Lest we forget

Remembrance Day is the one day of the year where all of Canada stops and reflects on sacrifices that our vets, and vets from around the world, made during the past century. All those who paid the terrible costs of war fighting for the basic rights and freedoms of people they did not know. It is a day left for their memory … a day to say thank-you.
The following poem was written by a young medical core volunteer during the First World War. First appearing in 1915, it became one of the best-known poems from the war and a piece of the Canadian culture for years to come.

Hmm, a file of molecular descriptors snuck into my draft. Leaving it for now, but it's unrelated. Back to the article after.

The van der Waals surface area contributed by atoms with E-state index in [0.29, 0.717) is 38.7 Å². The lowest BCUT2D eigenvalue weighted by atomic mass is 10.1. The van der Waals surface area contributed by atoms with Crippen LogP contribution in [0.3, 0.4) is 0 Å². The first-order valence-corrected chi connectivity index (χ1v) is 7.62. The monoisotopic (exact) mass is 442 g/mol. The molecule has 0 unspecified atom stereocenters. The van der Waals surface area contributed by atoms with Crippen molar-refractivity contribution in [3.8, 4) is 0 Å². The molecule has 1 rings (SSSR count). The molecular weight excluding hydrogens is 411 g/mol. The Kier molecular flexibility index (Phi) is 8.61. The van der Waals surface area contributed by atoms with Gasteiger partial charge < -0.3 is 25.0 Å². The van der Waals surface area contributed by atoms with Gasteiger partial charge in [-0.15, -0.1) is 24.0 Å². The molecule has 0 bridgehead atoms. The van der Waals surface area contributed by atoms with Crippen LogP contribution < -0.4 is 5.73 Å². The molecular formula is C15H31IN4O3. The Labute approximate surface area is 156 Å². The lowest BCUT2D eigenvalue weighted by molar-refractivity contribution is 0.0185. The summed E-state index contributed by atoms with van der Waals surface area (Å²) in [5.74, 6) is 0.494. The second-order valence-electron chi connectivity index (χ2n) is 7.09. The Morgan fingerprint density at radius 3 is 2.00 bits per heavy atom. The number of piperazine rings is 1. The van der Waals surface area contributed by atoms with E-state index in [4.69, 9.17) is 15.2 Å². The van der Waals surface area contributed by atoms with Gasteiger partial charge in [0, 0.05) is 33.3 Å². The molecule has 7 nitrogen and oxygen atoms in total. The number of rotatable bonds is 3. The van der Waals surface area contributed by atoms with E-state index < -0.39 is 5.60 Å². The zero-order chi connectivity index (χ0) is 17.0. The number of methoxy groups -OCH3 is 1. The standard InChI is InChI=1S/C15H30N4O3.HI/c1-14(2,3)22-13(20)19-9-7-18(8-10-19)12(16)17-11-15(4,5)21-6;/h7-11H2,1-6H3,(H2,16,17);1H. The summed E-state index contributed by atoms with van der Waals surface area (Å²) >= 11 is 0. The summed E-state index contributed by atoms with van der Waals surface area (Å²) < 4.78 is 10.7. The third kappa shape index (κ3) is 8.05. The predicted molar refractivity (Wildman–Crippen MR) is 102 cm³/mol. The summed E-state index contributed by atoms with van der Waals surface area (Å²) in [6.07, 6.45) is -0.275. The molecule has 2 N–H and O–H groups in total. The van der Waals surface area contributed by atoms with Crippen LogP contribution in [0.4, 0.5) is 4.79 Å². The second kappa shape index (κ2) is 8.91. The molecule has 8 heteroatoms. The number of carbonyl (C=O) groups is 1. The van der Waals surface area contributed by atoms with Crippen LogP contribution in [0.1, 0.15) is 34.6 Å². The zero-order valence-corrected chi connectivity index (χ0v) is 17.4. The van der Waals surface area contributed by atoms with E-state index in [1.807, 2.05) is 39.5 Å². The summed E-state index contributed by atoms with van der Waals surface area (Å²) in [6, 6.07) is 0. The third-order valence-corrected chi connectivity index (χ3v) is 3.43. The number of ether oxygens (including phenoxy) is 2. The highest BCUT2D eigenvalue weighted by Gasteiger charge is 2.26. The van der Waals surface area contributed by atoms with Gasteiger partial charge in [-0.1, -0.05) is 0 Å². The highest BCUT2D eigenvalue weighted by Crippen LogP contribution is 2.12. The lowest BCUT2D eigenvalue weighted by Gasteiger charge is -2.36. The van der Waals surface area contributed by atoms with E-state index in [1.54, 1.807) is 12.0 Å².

In Flanders Fields
In Flanders fields the poppies blow
Between the crosses, row on row,
That mark our place; and in the sky
The larks, still bravely singing, fly
Scarce heard amid the guns below.
We are the Dead. Short days ago
We lived, felt dawn, saw sunset glow,
Loved, and were loved, and now we lie
In Flanders Fields.
Take up our quarrel with the foe:
To you from failing hands we throw
The torch; be yours to hold it high.
If ye break faith with us who die
We shall not sleep, though poppies grow
In Flanders fields.
– John McCrae, 1915

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